The Unique Yunnan Flavor Profile

Okay, now we’re talking! Anecdotally, we’ve heard industry professionals liken Yunnan coffee to a Columbian washed coffee; however, we are consistently seeing a fragrance profile in the coffee that is unique to Yunnan: f

  • black tea
  • baker’s chocolote
  • fragrant spices
  • dried cherries
  • soft nutiness

When I nudged Tim Heinze for a one-liner to describe Yunnan coffees, he answered, “a good quality Yunnan coffee profile will be balanced, sweet, and have some unique fragrance reflective of region and processing choices. It’s also possible to find some complex acidities (malic and phosphoric) in the higher elevations.”

How did China Specialty Coffee Production get to where it is Today?

Yunnan Coffee Traders team
Some of the Yunnan Coffee Traders team: Tim Heinze, Hu Xixiang, Joshua Jagelman

So, how did China coffee go from being the darling of the instant coffee industry to emerging as a genuine Single Origin in less than a decade? Three key activities took place: the ‘Catimor myth’ was challenged; quality improvement technologies were introduced at the wet mill; and access to professional development was made available to farmers.

Challenging the Catimor Myth

            The Catimor is the offspring of a Timor Hybrid (with Robusta heritage) and a Caturra. It was developed in Portugal almost 70 years ago by scientists seeking to create a coffee that was resilient to disease and pests while delivering high yields from a small plant size that could do well at lower altitudes; basically, the ultimate ‘commercial’ coffee. While the Catimor has somewhat lived up to its commercial promise, it is treated with suspicion from its specialty cousins due to frequently cited issues with cup quality.  As such, the Catimor has largely been overlooked as a specialty variety of coffee. However, as Steve Leighton from HasBean notes, “There is no such thing as a bad varietal, just a varietal planted in a bad space” or processed in a bad way.

Suspicions around Catimor quality inevitably created a tension for specialty farmers – if the market isn’t willing to pay ‘specialty prices’ at the consumer side, then there is little incentive to apply ‘specialty methods’ at the production side.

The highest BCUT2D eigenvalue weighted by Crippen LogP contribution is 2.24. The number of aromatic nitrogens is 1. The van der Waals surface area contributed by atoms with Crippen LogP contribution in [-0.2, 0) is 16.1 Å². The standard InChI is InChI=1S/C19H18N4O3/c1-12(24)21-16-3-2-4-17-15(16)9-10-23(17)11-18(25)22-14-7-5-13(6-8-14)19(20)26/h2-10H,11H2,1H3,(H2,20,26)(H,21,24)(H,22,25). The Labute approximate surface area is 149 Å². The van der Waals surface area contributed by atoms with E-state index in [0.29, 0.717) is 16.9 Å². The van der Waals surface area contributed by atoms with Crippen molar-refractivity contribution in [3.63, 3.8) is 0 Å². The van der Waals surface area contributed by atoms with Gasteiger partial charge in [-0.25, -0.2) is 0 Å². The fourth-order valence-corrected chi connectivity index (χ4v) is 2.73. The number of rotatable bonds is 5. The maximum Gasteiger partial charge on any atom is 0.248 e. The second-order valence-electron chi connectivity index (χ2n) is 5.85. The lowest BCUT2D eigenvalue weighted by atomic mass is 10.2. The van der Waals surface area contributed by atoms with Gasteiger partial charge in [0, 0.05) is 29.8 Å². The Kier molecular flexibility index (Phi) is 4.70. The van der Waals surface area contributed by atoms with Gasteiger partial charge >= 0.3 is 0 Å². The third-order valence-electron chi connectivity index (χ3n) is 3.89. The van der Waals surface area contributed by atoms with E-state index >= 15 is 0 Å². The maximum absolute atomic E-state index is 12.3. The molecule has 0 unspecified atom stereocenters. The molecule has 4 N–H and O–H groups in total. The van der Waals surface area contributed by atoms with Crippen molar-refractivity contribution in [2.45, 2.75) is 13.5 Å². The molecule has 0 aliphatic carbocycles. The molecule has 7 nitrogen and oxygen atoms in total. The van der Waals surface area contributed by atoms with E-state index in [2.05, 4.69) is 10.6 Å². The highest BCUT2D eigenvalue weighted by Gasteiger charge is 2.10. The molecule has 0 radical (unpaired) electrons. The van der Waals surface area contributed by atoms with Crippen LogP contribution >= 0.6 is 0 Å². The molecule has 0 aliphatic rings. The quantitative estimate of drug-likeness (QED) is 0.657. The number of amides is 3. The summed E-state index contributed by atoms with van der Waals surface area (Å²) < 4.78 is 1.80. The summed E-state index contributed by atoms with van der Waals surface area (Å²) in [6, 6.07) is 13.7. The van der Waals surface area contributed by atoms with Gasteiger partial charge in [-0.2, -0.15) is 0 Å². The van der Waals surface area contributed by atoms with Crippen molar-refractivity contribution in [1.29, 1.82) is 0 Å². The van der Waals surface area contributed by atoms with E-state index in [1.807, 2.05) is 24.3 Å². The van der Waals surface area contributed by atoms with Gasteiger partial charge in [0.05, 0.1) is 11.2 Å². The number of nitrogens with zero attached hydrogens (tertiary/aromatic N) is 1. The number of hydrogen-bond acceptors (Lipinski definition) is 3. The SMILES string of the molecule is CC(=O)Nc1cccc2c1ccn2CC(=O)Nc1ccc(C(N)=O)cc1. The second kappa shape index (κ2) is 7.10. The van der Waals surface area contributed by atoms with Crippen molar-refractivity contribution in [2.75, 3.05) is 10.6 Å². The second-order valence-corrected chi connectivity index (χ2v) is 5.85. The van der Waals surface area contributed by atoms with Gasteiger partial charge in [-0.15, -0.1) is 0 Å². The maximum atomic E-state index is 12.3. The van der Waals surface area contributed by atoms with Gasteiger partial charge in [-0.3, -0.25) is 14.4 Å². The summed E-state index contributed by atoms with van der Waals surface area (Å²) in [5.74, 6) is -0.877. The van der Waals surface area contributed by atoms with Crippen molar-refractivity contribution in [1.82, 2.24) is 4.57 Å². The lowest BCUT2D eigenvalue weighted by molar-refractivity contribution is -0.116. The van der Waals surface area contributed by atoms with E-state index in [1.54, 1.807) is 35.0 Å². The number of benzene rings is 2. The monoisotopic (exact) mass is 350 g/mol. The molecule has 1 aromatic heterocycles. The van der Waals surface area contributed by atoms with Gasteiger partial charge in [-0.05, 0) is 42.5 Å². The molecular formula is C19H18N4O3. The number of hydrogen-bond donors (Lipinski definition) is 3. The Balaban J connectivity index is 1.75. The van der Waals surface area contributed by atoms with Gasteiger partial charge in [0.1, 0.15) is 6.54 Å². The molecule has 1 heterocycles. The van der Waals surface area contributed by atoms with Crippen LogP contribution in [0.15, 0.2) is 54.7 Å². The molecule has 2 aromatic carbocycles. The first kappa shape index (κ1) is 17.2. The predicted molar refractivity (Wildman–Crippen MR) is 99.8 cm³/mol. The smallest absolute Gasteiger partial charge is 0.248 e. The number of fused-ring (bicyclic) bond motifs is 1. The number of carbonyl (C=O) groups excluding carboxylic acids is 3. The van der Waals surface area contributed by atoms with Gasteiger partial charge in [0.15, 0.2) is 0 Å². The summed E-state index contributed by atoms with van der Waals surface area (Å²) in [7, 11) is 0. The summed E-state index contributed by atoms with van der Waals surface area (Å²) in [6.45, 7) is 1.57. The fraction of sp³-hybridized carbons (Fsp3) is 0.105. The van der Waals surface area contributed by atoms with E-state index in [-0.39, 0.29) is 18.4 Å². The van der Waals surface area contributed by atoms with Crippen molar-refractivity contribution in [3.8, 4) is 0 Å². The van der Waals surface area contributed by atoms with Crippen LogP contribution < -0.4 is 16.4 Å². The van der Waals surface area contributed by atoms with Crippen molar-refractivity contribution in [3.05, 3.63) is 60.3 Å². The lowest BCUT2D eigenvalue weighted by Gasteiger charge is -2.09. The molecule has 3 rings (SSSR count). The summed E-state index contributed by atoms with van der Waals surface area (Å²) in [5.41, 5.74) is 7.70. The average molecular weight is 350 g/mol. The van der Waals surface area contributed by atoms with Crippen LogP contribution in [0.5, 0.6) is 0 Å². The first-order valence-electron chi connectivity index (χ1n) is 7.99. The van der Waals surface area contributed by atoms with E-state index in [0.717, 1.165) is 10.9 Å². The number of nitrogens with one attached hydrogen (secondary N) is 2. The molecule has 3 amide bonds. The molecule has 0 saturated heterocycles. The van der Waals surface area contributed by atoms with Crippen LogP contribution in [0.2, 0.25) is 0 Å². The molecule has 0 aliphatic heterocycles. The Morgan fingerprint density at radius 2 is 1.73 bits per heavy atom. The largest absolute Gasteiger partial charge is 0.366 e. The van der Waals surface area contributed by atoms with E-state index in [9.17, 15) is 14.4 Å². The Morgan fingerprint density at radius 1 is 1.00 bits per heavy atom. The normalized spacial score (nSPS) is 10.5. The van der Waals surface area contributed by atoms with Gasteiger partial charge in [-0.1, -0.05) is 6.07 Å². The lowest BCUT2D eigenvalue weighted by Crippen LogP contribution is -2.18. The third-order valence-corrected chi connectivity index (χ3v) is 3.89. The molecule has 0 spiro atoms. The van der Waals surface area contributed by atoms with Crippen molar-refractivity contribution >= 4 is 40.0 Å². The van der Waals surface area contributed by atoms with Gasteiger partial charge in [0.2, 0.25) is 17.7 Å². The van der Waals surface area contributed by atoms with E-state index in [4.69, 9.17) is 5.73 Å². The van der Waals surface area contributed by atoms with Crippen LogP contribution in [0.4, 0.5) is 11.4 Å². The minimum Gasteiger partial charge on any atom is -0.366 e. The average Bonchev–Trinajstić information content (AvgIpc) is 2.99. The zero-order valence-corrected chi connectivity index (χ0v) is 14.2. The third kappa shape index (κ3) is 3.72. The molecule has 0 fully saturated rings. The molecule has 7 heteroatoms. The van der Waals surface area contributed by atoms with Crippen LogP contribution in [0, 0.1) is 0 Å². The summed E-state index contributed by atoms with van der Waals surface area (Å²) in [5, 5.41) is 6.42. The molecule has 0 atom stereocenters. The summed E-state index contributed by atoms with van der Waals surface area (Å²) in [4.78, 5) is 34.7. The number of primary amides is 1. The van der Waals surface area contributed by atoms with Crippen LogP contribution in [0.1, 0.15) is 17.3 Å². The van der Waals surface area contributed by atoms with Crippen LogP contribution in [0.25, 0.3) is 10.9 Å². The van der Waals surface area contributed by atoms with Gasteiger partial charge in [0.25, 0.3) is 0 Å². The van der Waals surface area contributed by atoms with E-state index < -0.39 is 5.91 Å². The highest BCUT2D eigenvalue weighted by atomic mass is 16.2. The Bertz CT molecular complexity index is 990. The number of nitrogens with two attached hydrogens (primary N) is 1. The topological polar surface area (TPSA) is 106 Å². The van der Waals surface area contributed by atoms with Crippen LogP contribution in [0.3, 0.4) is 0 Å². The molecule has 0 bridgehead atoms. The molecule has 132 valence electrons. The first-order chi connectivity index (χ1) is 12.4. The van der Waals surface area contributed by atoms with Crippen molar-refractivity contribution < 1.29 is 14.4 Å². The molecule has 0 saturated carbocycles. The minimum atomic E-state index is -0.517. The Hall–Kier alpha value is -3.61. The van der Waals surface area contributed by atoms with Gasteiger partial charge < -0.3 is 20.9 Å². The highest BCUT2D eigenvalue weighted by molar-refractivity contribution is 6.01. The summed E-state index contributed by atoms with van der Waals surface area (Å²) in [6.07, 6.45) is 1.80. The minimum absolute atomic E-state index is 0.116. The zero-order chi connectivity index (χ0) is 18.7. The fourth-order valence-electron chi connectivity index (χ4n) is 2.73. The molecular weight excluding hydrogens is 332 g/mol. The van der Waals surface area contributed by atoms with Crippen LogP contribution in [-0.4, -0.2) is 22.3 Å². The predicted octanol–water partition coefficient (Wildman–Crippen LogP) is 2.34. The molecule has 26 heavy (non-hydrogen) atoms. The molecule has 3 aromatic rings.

So, in 2013, our company asked the question: What would happen if we showed the Catimor some respect? And treated it with all the love and care in production as we would a Gesha or a Bourbon? Five years later, the answer to that question is the recognition of China coffee (which is 99 % Catimor) as an Emerging Specialty Origin!

Introducing Quality Improvement Technologies at the Wet Mill

Picker bracelets colored to match perfectly ripe catimor coffee cherries
Picker bracelets colored to match perfectly ripe catimor coffee cherries.

            The saying goes, “Techniques are taught, and tools are bought.” This usually means that its harder to upgrade methods than machines. And if particular methods are tied to particular machines, then both remain hard to improve even if there are better alternatives available.

            Again, we asked a question: What would happen if we used specialty processing methods alongside industry-leading quality improvement technologies at the farming level?  This meant reviewing the picking, wet mill and drying. We introduced color bracelets for pickers, (which ensures a strong ripe cherry base), color laser sorters at the wet mill (which further increases the ripe cherry base), and moisture meters at the drying areas (rather than relying on the infamous ‘bite test’). The result of the combined technique and technology improvements was an average increase of 2-3 points across all our coffees – and there is still room for improvement!

Creating Access to Training for Farmers

Hu Xixiang, Mangzhang coffee farms, Menglian, Yunnan, China
Hu Xixiang, Mangzhang coffee farms, Menglian, Yunnan, China

While Nestle and other companies had been offering classes to local farmers for some time, it was the nascent processing classes introduced by Dr Mario Fernandez (CQI) with Torch Coffee Labs and the Yunnan Coffee Exchange in 2015 that really began to take things to the next level. Inspired by the results we saw in our own coffees, we made the decision to ensure our core team and farming partners all receive the best possible training available. Many of our team are now Q-Graders and our CEO is both a Q Arabica and a Q Processing instructor (as well as being an AST with the SCA).

            Thanks for taking the time to learn more about China as an Emerging Specialty Origin. May your next Made in China specialty coffee taste like a Flying Dragon and Dancing Phoenix!